The causal role of the prototype alarmin high mobility group box 1 protein in systemic inflammation and remote organ injury after trauma and shock is established in animal models but not in humans. Our aim was therefore to determine high mobility group box 1 protein concentration kinetics with high time resolution during the first hours after trauma in individual patients and investigate the association with outcome.
Prospective single-center observational study.
University hospital Level I trauma center.
Convenience recruitment of 136 trauma patients.
Total plasma high mobility group box 1 protein levels were analyzed with enzyme-linked immunosorbent assay in repeated samples. Relationships between predefined predictor variables and outcome were examined in multivariable linear regression models. Ventilator-free days was used as primary outcome measure. Two distinct high mobility group box 1 protein release phases were identified. An initial exponential decay phase with half-life 26 minutes was not correlated with outcome. In contrast, a second high mobility group box 1 protein wave peaking 3–6 hours after trauma in the most severely injured and physiologically deranged patients was consistently the most important predictor of outcome in our multivariable models, rendering all other predictor variables insignificant except for smaller contributions from age and sex, and of admission base excess for maximal creatinine concentration.
High mobility group box 1 protein was released in two consecutive phases. Only the second high mobility group box 1 protein wave was a significant predictor of outcome. Patients with a high high mobility group box 1 protein concentration between 3 and 6 hours after trauma might hypothetically benefit from high mobility group box 1 protein-specific antagonist therapy.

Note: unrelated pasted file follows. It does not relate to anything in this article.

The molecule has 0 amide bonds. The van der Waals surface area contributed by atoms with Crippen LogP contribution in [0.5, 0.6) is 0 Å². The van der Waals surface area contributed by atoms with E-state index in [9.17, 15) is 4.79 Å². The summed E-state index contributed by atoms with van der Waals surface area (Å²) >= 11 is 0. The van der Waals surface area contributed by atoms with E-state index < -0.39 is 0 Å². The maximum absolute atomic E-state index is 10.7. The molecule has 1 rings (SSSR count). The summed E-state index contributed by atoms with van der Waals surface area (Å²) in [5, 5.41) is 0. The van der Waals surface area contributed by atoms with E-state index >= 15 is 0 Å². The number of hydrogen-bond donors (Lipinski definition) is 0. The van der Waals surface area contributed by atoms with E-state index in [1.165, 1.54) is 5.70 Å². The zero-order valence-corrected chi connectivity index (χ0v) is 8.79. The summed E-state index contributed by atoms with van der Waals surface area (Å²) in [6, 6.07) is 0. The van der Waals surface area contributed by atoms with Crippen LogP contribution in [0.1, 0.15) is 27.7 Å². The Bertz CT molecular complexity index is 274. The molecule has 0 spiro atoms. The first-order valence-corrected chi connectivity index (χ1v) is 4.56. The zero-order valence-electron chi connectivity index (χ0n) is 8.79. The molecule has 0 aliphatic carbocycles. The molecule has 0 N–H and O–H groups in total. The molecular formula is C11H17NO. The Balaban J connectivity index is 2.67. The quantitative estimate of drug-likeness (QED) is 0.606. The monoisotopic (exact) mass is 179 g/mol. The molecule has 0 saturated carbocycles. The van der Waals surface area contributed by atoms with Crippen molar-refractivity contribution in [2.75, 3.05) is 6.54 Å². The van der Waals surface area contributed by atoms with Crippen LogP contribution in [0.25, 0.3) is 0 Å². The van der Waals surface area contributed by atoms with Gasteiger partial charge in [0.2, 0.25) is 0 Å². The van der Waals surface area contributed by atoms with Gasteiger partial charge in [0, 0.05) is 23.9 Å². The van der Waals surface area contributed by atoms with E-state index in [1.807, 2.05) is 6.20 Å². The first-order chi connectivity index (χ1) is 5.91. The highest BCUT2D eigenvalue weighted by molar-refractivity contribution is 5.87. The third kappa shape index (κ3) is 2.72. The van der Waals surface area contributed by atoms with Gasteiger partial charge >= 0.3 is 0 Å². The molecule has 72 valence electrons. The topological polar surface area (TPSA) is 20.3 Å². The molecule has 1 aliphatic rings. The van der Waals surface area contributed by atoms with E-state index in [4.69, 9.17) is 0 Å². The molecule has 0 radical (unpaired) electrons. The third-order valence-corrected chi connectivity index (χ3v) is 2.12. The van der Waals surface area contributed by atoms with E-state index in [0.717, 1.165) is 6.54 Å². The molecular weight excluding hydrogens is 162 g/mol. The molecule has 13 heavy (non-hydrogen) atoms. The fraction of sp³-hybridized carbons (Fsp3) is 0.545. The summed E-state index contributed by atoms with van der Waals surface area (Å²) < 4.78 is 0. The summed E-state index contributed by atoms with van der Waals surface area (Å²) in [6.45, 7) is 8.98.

1Department of Anaesthesiology, Oslo University Hospital, Oslo, Norway.
2Division of Critical Care, Institute of Clinical Medicine, Faculty of Medicine, University of Oslo, Oslo, Norway.
3Department of Immunology, Oslo University Hospital, and K.G. Jebsen IRC, University of Oslo, Oslo, Norway.
4Research Laboratory, Nordland Hospital, Bodø, and Faculty of Health Sciences, K.G. Jebsen TREC, University of Tromsø, Tromsø, Norway.
5Centre of Molecular Inflammation Research, Norwegian University of Science and Technology, Trondheim, Norway.
6Department of Women’s and Children’s Health, Karolinska Institutet, Karolinska University Hospital, Stockholm, Sweden.
Dr. Eken conceived the study and was responsible for overall design; Drs. Pischke and Mollnes contributed to study design. Drs. Ottestad, Rognes, and Eken collected the data. Dr. Rognes performed the enzyme-linked immunosorbent assay analyses with support from Drs. Pischke and Mollnes. Drs. Ottestad and Eken designed the statistical analyses and did the initial data interpretation; Drs. Ottestad, Rognes, Andersson, and Eken finalized analyses and interpretation. Drs. Ottestad, Andersson, and Eken wrote the first version of the article, and all authors critically revised and approved the final version.
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This study was financially supported by Oslo University Hospital, the University of Oslo, South-Eastern Norway Regional Health Authority, the Karolinska Institutet, The Research Council of Norway, The Norwegian Council on Cardiovascular Disease, and the European Community’s Seventh Framework Programme under grant agreement n° 602699 (Disarming the intravascular innate immune response to improve treatment modalities for chronic kidney disease [DIREKT]).
Dr. Ottestad’s institution received funding from South-Eastern Norway Regional Health Authority. Dr. Mollnes’ institution received funding from The Norwegian Council on Cardiovascular Disease and the European Community’s Seventh Framework Programme under grant agreement n° 602699 (DIREKT). The remaining authors have disclosed that they do not have any potential conflicts of interest.
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